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Management and Treatment of Cervicitis: A Review of Clinical Effectiveness and Guidelines

Last updated: September 21, 2017
Project Number: RC0926-000
Product Line: Rapid Response
Research Type: Drug
Report Type: Summary with Critical Appraisal
Result type: Report

Question

  1. What is the comparative clinical effectiveness of doxycycline versus azithromycin for the treatment of non-pregnant women with cervicitis caused by Neisseria gonorrhoeae, Chlamydia trachomatis, and Mycoplasma genitalium?
  2. What is the clinical effectiveness of using a test-and-wait approach for the management of non-pregnant women with diagnosed cervicitis?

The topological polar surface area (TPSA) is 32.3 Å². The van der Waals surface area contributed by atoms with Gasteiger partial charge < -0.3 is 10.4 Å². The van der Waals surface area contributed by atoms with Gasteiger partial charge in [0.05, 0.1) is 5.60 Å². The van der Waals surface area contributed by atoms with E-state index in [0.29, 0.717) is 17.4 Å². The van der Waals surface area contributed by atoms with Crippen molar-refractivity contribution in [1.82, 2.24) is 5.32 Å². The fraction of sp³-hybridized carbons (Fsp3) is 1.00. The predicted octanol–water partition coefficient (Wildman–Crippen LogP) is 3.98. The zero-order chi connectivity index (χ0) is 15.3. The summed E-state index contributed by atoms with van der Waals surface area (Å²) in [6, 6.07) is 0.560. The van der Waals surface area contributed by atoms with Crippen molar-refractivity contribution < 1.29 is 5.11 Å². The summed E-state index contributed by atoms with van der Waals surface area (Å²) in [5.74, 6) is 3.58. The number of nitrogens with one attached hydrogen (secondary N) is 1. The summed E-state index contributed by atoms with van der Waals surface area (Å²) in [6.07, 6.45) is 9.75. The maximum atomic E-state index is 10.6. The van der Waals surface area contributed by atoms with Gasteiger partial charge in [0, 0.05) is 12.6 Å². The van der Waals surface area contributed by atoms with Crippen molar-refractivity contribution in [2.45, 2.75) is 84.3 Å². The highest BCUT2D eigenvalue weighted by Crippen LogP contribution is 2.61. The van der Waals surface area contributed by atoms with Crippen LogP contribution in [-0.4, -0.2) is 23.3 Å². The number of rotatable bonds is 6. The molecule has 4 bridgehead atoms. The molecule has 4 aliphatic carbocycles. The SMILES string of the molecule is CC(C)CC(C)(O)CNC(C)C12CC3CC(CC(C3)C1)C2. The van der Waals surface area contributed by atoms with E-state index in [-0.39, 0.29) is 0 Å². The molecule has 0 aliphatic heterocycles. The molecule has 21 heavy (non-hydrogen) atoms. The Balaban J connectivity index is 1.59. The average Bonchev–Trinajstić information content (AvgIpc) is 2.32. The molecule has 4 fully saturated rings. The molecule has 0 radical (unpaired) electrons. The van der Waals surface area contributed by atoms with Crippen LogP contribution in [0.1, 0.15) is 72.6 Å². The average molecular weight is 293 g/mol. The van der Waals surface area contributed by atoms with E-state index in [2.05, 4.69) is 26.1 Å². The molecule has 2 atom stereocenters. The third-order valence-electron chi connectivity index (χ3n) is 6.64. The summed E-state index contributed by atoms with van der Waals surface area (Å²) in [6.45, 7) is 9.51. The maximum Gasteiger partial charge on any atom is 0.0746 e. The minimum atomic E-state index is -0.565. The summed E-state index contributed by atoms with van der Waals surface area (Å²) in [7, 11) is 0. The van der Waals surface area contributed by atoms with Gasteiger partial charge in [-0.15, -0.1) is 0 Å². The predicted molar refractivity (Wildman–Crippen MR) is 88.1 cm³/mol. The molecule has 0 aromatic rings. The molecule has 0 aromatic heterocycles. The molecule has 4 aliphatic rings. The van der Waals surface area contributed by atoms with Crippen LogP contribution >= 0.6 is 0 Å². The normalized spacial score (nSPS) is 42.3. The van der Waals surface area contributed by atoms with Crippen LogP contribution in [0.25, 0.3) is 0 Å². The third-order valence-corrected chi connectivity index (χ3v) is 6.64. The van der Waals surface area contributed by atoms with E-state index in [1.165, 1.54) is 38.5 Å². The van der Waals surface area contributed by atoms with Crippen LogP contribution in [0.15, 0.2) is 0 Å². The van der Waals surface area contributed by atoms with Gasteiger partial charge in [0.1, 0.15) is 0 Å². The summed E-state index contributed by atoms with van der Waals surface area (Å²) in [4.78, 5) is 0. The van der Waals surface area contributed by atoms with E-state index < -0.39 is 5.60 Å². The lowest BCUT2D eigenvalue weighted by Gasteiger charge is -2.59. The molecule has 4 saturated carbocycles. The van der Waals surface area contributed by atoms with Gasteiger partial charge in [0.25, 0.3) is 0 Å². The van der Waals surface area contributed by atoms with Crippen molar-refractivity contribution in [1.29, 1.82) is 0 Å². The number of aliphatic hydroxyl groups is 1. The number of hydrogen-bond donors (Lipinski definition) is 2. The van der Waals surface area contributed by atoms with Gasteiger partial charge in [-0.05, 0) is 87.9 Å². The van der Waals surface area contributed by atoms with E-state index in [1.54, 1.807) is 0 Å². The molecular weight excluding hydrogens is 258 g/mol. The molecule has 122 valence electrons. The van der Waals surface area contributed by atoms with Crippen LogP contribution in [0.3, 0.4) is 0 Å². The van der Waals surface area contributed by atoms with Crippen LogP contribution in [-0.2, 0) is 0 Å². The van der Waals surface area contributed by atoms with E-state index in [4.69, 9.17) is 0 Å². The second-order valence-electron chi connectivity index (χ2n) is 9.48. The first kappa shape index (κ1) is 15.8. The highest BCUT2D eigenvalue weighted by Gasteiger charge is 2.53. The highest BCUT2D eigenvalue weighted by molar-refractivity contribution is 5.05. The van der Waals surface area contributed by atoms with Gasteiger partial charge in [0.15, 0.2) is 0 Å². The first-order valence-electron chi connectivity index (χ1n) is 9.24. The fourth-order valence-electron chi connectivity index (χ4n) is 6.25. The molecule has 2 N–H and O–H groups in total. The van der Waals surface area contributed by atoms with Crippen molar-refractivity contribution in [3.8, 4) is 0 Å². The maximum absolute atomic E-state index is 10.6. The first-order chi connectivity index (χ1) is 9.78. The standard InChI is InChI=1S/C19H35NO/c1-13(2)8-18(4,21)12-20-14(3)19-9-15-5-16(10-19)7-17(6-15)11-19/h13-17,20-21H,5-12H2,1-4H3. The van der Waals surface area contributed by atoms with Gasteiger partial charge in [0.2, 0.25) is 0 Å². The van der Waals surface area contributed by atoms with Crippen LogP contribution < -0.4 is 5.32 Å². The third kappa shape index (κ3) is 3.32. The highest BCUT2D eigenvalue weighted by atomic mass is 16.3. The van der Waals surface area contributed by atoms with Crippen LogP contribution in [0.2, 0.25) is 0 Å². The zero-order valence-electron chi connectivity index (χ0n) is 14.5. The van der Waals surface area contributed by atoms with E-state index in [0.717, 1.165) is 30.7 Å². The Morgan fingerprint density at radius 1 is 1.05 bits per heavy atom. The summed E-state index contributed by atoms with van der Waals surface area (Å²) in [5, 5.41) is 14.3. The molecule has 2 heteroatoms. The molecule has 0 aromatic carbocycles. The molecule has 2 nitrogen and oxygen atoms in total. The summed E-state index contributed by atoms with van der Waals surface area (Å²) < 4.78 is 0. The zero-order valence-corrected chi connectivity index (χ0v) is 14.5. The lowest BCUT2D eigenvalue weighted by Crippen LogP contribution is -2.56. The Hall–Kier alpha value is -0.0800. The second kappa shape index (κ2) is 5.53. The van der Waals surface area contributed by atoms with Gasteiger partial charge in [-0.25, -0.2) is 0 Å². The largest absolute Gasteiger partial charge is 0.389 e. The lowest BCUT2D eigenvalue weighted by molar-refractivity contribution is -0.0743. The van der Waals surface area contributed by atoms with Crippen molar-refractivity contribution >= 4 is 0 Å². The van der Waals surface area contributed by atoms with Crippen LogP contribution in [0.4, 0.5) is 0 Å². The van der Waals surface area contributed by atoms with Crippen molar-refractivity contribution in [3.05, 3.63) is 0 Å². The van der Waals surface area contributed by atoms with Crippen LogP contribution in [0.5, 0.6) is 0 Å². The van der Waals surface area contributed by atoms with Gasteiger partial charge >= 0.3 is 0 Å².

3. What are the evidence-based guidelines regarding the management and treatment of cervicitis in non-pregnant women?

Key Message

Evidence regarding the comparative clinical effectiveness of doxycycline versus azithromycin for the treatment of non-pregnant women with cervicitis caused by Neisseria gonorrhoeae, Chlamydia trachomatis, and Mycoplasma genitalium suggested that azithromycin was more effective at achieving both microbiological and clinical cure. It is important to note that this evidence was limited to one non-randomized study.Regarding cervicitis treatment management strategies, evidence from one randomized controlled trial favoured using a test-and-wait approach over presumptive treatment in non-pregnant women with cervicitis of unknown etiology.The evidence-based guidelines recommended azithromycin or doxycycline (alone or in combination with cephalosporins) for cervicitis of unknown etiology. One guideline stated that presumptive treatment for Chlamydia trachomatis and Neisseria gonorrhoea should be provided to women at high risk for these sexually transmitted infections. Alternatively, deferring treatment until results of diagnostic tests are available is an option for women at lower risk of sexually transmitted diseases.